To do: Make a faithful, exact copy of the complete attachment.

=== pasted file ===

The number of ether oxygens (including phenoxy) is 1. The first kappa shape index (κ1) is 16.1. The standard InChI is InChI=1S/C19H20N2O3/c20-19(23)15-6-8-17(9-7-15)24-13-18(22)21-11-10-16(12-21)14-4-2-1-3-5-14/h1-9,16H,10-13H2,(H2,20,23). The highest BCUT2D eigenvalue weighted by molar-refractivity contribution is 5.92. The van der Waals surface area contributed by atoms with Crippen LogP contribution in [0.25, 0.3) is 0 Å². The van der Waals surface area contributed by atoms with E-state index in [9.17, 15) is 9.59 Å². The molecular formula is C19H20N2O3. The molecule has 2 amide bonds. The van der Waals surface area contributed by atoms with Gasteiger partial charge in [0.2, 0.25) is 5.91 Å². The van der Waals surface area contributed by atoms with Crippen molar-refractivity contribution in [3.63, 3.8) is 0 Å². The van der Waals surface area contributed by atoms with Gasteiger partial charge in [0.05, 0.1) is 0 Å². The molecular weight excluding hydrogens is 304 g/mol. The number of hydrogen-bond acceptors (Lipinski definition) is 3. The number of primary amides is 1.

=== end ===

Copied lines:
The number of ether oxygens (including phenoxy) is 1. The first kappa shape index (κ1) is 16.1. The standard InChI is InChI=1S/C19H20N2O3/c20-19(23)15-6-8-17(9-7-15)24-13-18(22)21-11-10-16(12-21)14-4-2-1-3-5-14/h1-9,16H,10-13H2,(H2,20,23). The highest BCUT2D eigenvalue weighted by molar-refractivity contribution is 5.92. The van der Waals surface area contributed by atoms with Crippen LogP contribution in [0.25, 0.3) is 0 Å². The van der Waals surface area contributed by atoms with E-state index in [9.17, 15) is 9.59 Å². The molecular formula is C19H20N2O3. The molecule has 2 amide bonds. The van der Waals surface area contributed by atoms with Gasteiger partial charge in [0.2, 0.25) is 5.91 Å². The van der Waals surface area contributed by atoms with Crippen molar-refractivity contribution in [3.63, 3.8) is 0 Å². The van der Waals surface area contributed by atoms with Gasteiger partial charge in [0.05, 0.1) is 0 Å². The molecular weight excluding hydrogens is 304 g/mol. The number of hydrogen-bond acceptors (Lipinski definition) is 3. The number of primary amides is 1.